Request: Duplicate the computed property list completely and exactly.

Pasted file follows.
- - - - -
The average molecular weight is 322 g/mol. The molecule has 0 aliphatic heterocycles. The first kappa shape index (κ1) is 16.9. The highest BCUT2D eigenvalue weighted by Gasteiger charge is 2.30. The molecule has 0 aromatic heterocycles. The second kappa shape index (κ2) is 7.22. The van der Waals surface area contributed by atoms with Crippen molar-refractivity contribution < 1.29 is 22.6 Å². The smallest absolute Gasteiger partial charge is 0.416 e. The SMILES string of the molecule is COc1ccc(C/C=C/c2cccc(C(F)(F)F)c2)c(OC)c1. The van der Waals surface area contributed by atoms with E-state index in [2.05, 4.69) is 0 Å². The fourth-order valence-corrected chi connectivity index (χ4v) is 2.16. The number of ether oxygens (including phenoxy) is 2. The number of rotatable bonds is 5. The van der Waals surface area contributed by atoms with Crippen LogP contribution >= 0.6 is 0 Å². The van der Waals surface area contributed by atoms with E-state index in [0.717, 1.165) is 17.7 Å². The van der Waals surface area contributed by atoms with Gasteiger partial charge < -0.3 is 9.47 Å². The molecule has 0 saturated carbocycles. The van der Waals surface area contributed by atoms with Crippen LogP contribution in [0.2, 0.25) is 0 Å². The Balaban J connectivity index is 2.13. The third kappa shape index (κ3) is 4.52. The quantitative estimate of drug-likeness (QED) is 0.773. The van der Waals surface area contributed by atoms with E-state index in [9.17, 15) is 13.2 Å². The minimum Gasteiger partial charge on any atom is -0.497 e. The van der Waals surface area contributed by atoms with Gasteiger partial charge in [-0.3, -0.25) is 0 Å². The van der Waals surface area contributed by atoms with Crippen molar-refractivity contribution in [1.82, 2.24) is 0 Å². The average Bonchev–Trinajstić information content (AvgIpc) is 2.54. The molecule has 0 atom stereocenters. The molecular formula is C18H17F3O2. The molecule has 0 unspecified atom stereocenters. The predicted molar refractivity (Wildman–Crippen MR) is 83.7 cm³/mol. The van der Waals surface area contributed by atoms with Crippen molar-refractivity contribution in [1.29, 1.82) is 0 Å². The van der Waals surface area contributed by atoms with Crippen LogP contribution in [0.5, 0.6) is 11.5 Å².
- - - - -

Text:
The average molecular weight is 322 g/mol. The molecule has 0 aliphatic heterocycles. The first kappa shape index (κ1) is 16.9. The highest BCUT2D eigenvalue weighted by Gasteiger charge is 2.30. The molecule has 0 aromatic heterocycles. The second kappa shape index (κ2) is 7.22. The van der Waals surface area contributed by atoms with Crippen molar-refractivity contribution < 1.29 is 22.6 Å². The smallest absolute Gasteiger partial charge is 0.416 e. The SMILES string of the molecule is COc1ccc(C/C=C/c2cccc(C(F)(F)F)c2)c(OC)c1. The van der Waals surface area contributed by atoms with E-state index in [2.05, 4.69) is 0 Å². The fourth-order valence-corrected chi connectivity index (χ4v) is 2.16. The number of ether oxygens (including phenoxy) is 2. The number of rotatable bonds is 5. The van der Waals surface area contributed by atoms with Crippen LogP contribution >= 0.6 is 0 Å². The van der Waals surface area contributed by atoms with E-state index in [0.717, 1.165) is 17.7 Å². The van der Waals surface area contributed by atoms with Gasteiger partial charge < -0.3 is 9.47 Å². The molecule has 0 saturated carbocycles. The van der Waals surface area contributed by atoms with Crippen LogP contribution in [0.2, 0.25) is 0 Å². The Balaban J connectivity index is 2.13. The third kappa shape index (κ3) is 4.52. The quantitative estimate of drug-likeness (QED) is 0.773. The van der Waals surface area contributed by atoms with E-state index in [9.17, 15) is 13.2 Å². The minimum Gasteiger partial charge on any atom is -0.497 e. The van der Waals surface area contributed by atoms with Gasteiger partial charge in [-0.3, -0.25) is 0 Å². The van der Waals surface area contributed by atoms with Crippen molar-refractivity contribution in [1.82, 2.24) is 0 Å². The average Bonchev–Trinajstić information content (AvgIpc) is 2.54. The molecule has 0 atom stereocenters. The molecular formula is C18H17F3O2. The molecule has 0 unspecified atom stereocenters. The predicted molar refractivity (Wildman–Crippen MR) is 83.7 cm³/mol. The van der Waals surface area contributed by atoms with Crippen molar-refractivity contribution in [1.29, 1.82) is 0 Å². The van der Waals surface area contributed by atoms with Crippen LogP contribution in [0.5, 0.6) is 11.5 Å².